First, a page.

Buffet probably did think about the credit crisis when he invested in GE.  But, it is also true that GE is the only original Dow 30 member still there.  It’s business model has long been studied by business schools because of its enduring success.  Perhaps Buffet actually sees value there and expects to make money.  As he points out, that is his job.  Buffet didn’t become one of the richest guys in the world by being stupid.

 "The Federal Reserve is modeled after the Soviet System of central planning" 

 I suspect Bernanke, Greenspan and Volker might have some disagreement with that assertion.  The Fed performs functions necessary to any economy.  Controlling interest rates and money creation are fundamental.  Somebody’s gotta do them.

 True, the USSR collapsed due to its own failed economic model.  But, there are still well functioning (at least by today’s standards) socialist economies in western Europe.  They have a number of advantages over our notions of free market capitalism, not least of which is universal health care.  Plus, European states have the advantage of being built on land use patterns that are much more efficient and conducive to human happiness than ours.  Our reliance on automobiles is one of fundamentals of our culture that must be changed if we are to continue to function as a leading economy.  We can no longer afford the waste.

  • Sat, Oct 04, 2008 - 08:06pm

    #6

    Ray Hewitt

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    Nobody’s gotta do them

Of course Bernanke, Greenspan and Volker would disagree with the assertion that the Federal Reserve is modeled afther the Soviet System of central planning. But the fact remains that controlling interest rates and the money supply is a function of central planning. As Mises argued, it is impossible to know the optimimum interest rate and money supply.It takes uncountable decisions by individuals acting in their own interest to do that.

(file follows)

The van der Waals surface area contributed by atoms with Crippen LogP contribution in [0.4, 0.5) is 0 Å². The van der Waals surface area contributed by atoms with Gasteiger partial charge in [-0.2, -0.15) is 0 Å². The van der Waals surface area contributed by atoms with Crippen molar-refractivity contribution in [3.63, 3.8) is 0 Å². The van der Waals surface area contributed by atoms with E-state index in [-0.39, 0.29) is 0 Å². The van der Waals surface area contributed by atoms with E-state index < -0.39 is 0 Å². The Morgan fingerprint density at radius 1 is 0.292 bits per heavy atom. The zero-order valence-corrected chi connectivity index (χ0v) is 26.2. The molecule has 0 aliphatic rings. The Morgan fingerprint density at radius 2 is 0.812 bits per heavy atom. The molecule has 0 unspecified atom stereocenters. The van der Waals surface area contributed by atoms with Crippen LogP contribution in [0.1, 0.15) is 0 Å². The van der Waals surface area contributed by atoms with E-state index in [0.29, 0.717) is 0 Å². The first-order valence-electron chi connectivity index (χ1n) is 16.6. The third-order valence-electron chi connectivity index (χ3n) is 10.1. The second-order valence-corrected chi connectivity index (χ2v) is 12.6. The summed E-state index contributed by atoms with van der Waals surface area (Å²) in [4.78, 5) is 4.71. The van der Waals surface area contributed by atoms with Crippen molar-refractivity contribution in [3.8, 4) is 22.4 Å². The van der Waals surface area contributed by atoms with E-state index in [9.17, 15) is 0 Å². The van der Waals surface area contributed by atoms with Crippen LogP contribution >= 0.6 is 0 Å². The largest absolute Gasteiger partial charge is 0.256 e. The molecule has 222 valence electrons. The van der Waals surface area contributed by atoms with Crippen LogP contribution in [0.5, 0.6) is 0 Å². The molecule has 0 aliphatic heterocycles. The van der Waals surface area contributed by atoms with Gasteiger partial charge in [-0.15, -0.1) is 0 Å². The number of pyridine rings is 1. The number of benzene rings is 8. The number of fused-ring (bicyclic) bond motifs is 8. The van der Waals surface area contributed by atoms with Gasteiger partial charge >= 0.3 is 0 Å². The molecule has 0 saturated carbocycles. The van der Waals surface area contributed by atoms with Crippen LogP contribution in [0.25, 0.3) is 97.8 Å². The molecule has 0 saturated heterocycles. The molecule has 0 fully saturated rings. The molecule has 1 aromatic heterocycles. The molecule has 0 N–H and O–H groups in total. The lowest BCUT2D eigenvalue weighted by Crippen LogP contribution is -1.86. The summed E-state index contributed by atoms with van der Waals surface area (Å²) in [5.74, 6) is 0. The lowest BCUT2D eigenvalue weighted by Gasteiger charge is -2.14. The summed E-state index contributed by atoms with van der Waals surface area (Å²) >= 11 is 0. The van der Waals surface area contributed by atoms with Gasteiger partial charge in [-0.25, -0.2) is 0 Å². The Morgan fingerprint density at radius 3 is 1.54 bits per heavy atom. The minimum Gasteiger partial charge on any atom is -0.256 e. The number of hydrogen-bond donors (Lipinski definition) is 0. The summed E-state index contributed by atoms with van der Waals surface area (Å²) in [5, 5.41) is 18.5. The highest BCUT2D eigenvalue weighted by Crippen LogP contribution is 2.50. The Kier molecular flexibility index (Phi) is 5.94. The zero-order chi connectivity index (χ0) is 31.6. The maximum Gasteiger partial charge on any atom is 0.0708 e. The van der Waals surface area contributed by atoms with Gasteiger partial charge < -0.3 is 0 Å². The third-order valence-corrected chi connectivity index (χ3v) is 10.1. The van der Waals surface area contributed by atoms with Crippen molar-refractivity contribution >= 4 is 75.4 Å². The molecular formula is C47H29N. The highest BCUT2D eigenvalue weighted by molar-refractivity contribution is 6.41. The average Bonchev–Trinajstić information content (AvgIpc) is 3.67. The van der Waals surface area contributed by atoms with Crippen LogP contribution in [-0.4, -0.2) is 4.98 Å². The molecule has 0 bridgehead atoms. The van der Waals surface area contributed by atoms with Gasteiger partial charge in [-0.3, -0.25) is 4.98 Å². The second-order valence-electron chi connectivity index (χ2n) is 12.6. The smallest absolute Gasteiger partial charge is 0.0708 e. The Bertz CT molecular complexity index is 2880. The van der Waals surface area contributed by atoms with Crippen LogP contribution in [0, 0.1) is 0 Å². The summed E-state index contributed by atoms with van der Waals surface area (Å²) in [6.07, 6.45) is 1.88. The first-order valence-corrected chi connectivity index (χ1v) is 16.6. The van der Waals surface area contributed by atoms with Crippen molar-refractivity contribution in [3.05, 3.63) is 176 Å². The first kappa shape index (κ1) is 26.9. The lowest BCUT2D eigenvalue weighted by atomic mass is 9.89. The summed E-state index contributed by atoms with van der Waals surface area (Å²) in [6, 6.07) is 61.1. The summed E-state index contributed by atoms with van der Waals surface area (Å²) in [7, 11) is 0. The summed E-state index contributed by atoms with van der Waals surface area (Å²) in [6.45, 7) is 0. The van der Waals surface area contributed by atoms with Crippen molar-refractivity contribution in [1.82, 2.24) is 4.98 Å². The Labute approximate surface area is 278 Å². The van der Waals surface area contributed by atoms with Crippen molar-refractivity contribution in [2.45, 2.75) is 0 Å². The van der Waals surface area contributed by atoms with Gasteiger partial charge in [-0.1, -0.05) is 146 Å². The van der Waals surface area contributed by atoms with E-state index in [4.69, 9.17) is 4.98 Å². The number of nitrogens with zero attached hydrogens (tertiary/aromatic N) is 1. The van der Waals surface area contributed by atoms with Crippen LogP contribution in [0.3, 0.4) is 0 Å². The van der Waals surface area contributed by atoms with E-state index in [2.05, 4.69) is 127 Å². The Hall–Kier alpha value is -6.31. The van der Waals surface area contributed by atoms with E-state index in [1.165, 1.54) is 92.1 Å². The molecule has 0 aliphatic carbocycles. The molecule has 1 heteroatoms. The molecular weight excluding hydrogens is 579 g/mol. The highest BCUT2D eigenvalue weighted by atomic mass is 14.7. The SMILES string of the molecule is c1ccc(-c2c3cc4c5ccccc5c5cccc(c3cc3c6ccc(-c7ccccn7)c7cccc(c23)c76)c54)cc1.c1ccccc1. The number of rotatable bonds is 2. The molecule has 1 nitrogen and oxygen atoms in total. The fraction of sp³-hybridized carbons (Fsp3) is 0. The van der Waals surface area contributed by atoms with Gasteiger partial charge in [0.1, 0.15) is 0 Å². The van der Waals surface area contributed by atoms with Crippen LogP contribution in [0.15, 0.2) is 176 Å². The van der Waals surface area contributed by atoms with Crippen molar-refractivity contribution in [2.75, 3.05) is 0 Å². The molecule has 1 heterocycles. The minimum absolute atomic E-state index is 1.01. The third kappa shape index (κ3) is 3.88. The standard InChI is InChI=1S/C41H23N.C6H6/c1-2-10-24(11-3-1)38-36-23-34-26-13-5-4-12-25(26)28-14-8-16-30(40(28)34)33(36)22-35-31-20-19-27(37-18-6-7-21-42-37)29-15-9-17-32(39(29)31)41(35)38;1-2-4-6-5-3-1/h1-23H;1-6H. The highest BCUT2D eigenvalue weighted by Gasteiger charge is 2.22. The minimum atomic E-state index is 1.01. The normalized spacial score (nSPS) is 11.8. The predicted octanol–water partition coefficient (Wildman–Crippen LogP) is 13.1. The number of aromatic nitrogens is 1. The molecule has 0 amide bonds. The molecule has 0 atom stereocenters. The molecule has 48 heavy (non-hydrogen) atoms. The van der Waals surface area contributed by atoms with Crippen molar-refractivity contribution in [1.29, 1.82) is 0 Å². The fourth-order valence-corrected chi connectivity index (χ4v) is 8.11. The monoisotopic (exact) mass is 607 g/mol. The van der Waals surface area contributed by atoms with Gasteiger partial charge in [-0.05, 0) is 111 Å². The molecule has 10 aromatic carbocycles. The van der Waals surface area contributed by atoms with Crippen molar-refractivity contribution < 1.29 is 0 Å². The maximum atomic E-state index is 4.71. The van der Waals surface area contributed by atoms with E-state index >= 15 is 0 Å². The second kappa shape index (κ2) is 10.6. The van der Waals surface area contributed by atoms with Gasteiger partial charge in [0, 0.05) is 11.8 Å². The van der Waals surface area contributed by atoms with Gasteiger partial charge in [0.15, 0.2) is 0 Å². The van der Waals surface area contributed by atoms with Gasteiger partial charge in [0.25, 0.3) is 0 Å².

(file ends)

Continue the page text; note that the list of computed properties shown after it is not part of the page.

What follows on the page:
There was a time when Greenspan didn’t agree. He wrote an essay for Ayn Rand called " Gold and Economic Freedom" (http://www.usagold.com/gildedopinion/greenspan.html) Here’s a snippet.

In the absence of the gold standard,
there is no way to
protect
savings from confiscation through inflation
. There is no safe store of value. If there were,
the government would have to make its holding illegal, as was
done in the case of gold. If everyone decided, for example, to
convert all his bank deposits to silver or copper or any other
good, and thereafter declined to accept checks as payment for
goods, bank deposits would lose their purchasing power and government-created
bank credit would be worthless as a claim on goods.
The financial policy
of the welfare state requires that there be no way for the owners
of wealth to protect themselves.

This is the
shabby secret of the welfare statists’ tirades against gold. Deficit
spending is simply a scheme for the confiscation of wealth. Gold
stands in the way of this insidious process. It stands as a protector
of property rights.
If one
grasps this, one has no difficulty in understanding the statists’
antagonism toward the gold standard.

I am fully aware of the degree free market capitalism is mistrusted, but paradoxically it is free market theory that best describes the damage interventionism does to the market. Central banking and fractional reserve banking has never worked and cannot be made to work. To those who are familar with the works of Mises, all this was foreseable.